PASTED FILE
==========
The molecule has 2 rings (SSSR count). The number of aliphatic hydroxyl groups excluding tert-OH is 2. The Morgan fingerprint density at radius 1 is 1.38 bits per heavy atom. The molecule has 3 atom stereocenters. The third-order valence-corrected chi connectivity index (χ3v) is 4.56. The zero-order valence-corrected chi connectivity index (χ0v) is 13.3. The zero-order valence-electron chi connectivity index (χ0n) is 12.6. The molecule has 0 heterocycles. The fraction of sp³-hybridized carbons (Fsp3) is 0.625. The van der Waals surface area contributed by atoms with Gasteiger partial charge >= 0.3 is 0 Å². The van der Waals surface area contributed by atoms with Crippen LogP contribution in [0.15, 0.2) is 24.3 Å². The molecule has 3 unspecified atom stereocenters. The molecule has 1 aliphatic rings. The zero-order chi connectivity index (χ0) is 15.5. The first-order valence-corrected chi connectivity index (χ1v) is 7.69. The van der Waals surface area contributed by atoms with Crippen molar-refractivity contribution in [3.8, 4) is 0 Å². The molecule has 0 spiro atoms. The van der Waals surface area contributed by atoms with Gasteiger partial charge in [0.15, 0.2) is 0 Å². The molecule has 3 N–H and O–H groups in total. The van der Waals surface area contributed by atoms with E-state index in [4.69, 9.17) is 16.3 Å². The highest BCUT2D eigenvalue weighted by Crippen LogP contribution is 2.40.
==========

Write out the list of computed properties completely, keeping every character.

The molecule has 2 rings (SSSR count). The number of aliphatic hydroxyl groups excluding tert-OH is 2. The Morgan fingerprint density at radius 1 is 1.38 bits per heavy atom. The molecule has 3 atom stereocenters. The third-order valence-corrected chi connectivity index (χ3v) is 4.56. The zero-order valence-corrected chi connectivity index (χ0v) is 13.3. The zero-order valence-electron chi connectivity index (χ0n) is 12.6. The molecule has 0 heterocycles. The fraction of sp³-hybridized carbons (Fsp3) is 0.625. The van der Waals surface area contributed by atoms with Gasteiger partial charge >= 0.3 is 0 Å². The van der Waals surface area contributed by atoms with Crippen LogP contribution in [0.15, 0.2) is 24.3 Å². The molecule has 3 unspecified atom stereocenters. The molecule has 1 aliphatic rings. The zero-order chi connectivity index (χ0) is 15.5. The first-order valence-corrected chi connectivity index (χ1v) is 7.69. The van der Waals surface area contributed by atoms with Crippen molar-refractivity contribution in [3.8, 4) is 0 Å². The molecule has 0 spiro atoms. The van der Waals surface area contributed by atoms with Gasteiger partial charge in [0.15, 0.2) is 0 Å². The molecule has 3 N–H and O–H groups in total. The van der Waals surface area contributed by atoms with E-state index in [4.69, 9.17) is 16.3 Å². The highest BCUT2D eigenvalue weighted by Crippen LogP contribution is 2.40.